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Spermophilus richardsonii

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Taxonomy [top]

Kingdom Phylum Class Order Family
ANIMALIA CHORDATA MAMMALIA RODENTIA SCIURIDAE

Scientific Name: Spermophilus richardsonii
Species Authority: (Sabine, 1822)
Common Name(s):
English Richardson's Ground Squirrel
Taxonomic Notes: Spermophilus elegans formerly was included in this species (Zegers 1984). Several studies have demonstrated the specific distinctness of S. elegans and S. richardsonii (see Hoffmann et al., in Wilson and Reeder 1993).

Assessment Information [top]

Red List Category & Criteria: Least Concern ver 3.1
Year Published: 2008
Date Assessed: 2008-06-30
Assessor(s): Linzey, A.V. & NatureServe (Hammerson, G.)
Reviewer(s): Amori, G. (Small Nonvolant Mammal Red List Authority) & Chanson, J. (Global Mammal Assessment Team)
Justification:
Listed as Least Concern because it is widespread, common, and there are no major threats.

Geographic Range [top]

Range Description: This species is found on the northern Great Plains; southern Alberta, southern Saskatchewan, southern Manitoba in Canada, and Montana, North Dakota, northeastern South Dakota, western Minnesota, and northwestern Iowa in the United States (Hoffmann et al., in Wilson and Reeder 1993).
Countries:
Native:
Canada (Alberta, Manitoba, Saskatchewan); United States (Iowa, Minnesota, Montana, North Dakota, South Dakota)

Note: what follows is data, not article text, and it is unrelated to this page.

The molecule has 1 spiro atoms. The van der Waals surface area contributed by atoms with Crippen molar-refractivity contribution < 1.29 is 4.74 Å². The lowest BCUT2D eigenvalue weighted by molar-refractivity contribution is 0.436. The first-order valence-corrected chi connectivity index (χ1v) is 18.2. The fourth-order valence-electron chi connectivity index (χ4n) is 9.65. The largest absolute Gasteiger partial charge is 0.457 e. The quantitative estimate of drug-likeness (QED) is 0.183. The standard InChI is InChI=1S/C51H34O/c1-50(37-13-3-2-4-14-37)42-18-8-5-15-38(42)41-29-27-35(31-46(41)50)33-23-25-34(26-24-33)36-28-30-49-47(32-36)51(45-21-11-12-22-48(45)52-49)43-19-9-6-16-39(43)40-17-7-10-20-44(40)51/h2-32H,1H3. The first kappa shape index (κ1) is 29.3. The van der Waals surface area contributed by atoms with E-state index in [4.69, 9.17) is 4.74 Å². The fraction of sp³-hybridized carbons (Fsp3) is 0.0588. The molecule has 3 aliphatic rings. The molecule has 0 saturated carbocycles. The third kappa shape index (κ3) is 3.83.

Range Map: Click here to open the map viewer and explore range.

Population [top]

Population: This species is common. Average densities at large study sites range from 1.4/ha to 5.2/ha. Animals tend to be concentrated in small areas, so that densities in areas of high concentration (up to 27/ha) are not representative of larger areas. Densities increase dramatically (up to 53.3 juveniles/ha) with synchronous emergence of litters from natal burrow.
Population Trend: Stable

Habitat and Ecology [top]

Habitat and Ecology: It inhabits grasslands, rolling hills, fields and croplands. Prefers gravelly or sandy soils for digging burrows. Burrows consist of extensive networks of passages and entrances with several chambers. Young are born in underground nests. The nests are spherical and are lined with grasses in which straw or oat hulls may be found (Jones et al. 1983).

Females typically mate 3-5 days after emergence from hibernation, give birth 22-23 days later. Litter size is 3-11, usually 6-8. Young first leave natal burrow at 28-30 days, sexually mature in one year (Michener 1985). Females live up to six years.

It lives in loose colonies. Home range probably is not larger than 100 yards in diametre (Banfield 1974). May host fleas that transmit bubonic plague. Feeds on a wide variety of herbaceous vegetation in spring and early summer and on seeds and fruits in late summer and fall. Also feeds on insects and carrion, and often damages agricultural crops. Stores seeds in burrows. Hibernation period varies, but usually enters late August-October; emerges by late March or April.
Systems: Terrestrial

Threats [top]

Major Threat(s): There are no major threats to this species.

Conservation Actions [top]

Conservation Actions: This species is not of conservation concern and its range includes several protected areas.

Citation: Linzey, A.V. & NatureServe (Hammerson, G.) 2008. Spermophilus richardsonii. The IUCN Red List of Threatened Species. Version 2014.2. <www.iucnredlist.org>. Downloaded on 19 September 2014.
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